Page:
Think about an aspect of your life story and rewrite it, telling the tale from another angle or perspective. For example, if your family always considered you to be a difficult teenager, write about other interpretations of your behavior. Or if you’ve always been considered successful, write about the fear of failure that lurks beneath the facade. Find a way to reconstruct an aspect of your personal narrative that explores the complexity of who you are.

 

“She’s nice and all…but she’s really quiet.” That’s what they would write in the 5th grade slam book about me. If there were a slam book, that is. Those are the words that would float around in the theoretical slam book of life. I was in the double digits, dammit, and I didn’t even have a good slam against me. What would that say about me? Other girls had “Cool” and “Hot” and “Sporty” and other Spice Girl-alias like terms to describe them, along with a list of guys they’ve kissed during rousing parent-in-the-other-room-monitored games of spin the bottle played at family super bowl parties. I had never even been to a party before—my time instead being holed up in my room reading the Michelle Tanner novel series. I squealed with delight when I noticed that Mary Kate and/or Ashley donned a pink dress that I owned on the cover. In this particular issue, Michelle is bummed because all it said in her class’s slam book was that she was a good speller. She was in the double digits, dammit, and all her classmates could say about her was that she was a good speller?!  I think I’m a good speller too, but not enough for that to be my only quality but at least it’s descriptive! “Quiet” means nothing, and that pesky “nice” is outright insulting. How dare they think that about me?!  I’ll make my mark in that book of life one day, and that day begins today…

 

“Jamie buys all her clothes at the flea market,” Stephanie whispered behind my back. I looked down at my pea-green leggings and green striped sweater. I distinctly remember my mom purchasing those leggings in the clearance section at Kids R’ Us and the sweater I got as a gift for Christmas. My outfit was not only NOT purchased at a cheap flea market, but was much nicer than what she had on. In a Catholic school, dress down days came once in a blue moon, and you always wanted to make sure you wore your coolest, most in-style outfit you begged your mom to buy for you. Being a rather poor kid in a private school located in one of the richest towns in Westchester made that a little difficult, but I made do with what I had. Who was Stephanie to talk, anyway? Last year during the big children’s Easter mass I had on a beautiful Easter Parade-esque dress and bonnet from Lord & Taylor while she showed up in a tie-dye shirt and jeans and picked her nose for 40% of the mass. At least I knew when to dress up and how to do it in style.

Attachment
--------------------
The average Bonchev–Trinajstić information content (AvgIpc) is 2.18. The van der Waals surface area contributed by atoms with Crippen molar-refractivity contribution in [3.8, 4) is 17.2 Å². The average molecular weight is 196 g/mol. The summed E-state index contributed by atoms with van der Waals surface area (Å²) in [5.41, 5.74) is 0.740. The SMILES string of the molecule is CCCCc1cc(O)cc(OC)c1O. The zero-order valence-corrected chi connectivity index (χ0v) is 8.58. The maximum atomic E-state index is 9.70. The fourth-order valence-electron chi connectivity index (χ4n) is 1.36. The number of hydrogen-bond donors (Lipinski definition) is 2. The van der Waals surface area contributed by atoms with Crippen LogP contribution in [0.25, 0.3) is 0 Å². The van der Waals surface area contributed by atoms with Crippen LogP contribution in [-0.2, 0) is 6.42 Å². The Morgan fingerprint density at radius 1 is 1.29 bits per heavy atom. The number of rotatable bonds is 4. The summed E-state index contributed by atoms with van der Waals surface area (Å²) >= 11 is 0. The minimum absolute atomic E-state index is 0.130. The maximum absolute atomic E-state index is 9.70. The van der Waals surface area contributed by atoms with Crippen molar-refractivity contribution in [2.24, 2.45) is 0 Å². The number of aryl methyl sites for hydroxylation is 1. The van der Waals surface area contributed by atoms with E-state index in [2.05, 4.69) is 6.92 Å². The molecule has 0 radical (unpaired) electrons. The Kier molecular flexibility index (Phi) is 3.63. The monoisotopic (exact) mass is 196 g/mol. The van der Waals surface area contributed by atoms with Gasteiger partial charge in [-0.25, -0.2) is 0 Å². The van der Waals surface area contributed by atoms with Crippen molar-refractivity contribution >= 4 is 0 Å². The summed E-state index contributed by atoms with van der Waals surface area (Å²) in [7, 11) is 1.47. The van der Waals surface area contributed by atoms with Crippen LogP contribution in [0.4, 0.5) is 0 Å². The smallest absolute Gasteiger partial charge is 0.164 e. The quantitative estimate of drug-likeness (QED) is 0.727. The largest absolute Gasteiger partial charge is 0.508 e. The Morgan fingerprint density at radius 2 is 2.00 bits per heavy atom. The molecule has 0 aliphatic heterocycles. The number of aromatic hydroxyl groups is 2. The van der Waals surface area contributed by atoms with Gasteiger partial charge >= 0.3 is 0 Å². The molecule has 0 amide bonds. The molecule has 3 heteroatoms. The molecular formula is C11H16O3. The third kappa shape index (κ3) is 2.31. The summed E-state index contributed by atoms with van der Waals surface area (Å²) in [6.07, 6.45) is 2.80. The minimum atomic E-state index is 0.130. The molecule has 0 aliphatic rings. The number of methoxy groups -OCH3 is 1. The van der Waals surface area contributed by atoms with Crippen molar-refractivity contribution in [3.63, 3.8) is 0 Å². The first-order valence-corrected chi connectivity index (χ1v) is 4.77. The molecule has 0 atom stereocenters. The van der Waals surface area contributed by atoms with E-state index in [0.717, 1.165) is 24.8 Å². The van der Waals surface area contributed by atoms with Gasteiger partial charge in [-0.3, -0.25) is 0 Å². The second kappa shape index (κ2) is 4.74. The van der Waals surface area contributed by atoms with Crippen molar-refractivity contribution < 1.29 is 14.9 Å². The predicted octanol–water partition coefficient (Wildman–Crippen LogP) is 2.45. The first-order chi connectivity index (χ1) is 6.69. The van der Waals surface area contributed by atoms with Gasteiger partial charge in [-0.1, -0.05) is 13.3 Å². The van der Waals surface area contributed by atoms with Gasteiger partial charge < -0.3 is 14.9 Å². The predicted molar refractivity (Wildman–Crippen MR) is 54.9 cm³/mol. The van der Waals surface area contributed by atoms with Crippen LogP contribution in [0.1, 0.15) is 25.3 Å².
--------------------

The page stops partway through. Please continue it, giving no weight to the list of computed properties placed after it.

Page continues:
“Yeah, she said all of your clothes are from there because your family’s too poor to go shopping anywhere else,” my friend Julia confirmed that what I heard was true. Anger coursed over my body. I thought of going over there and setting her straight and letting her know exactly where my outfit was from, and about the Abercrombie and Fitch shirt I purchased over the summer. (Sure, it was an irregular-sized A&F shirt from the flea market, but she didn’t have to know that.) Maybe a good portion of my clothes were from the flea market, but at least I had style. I gathered my thoughts and turned to Julia, “I should punch her in her stupid face!” I said, as I made a fist with my tiny, weak hand. Then the bell rang and break was over, and it was time to study vocabulary. The battle was soon forgotten when Stephanie would be last in line behind me during the spelling bee, rooting me on…  “She kept touching me, and made me nervous. That’s why we lost,” I’d explain to my friends later when I blanked during the last round. “She didn’t win either, so whatever.”

 

I realized that it would be hard for people to think of me any other way than “quiet,” but it didn’t matter, and “nice” wasn’t so bad after all. Maybe “buys all her clothes at the flea market” would be my description in the slam book of life, but at least that means I’m resourceful. And if anyone complemented my style and found out where my clothing came from, I could be a fashion trailblazer for the lower middle class. At least they couldn’t have me down as “a good speller,” maybe “kind-of good,” but that would be downright silly. I could rest easy knowing that I had once again had something in common with Michelle Tanner, and this time, I may have even had something better.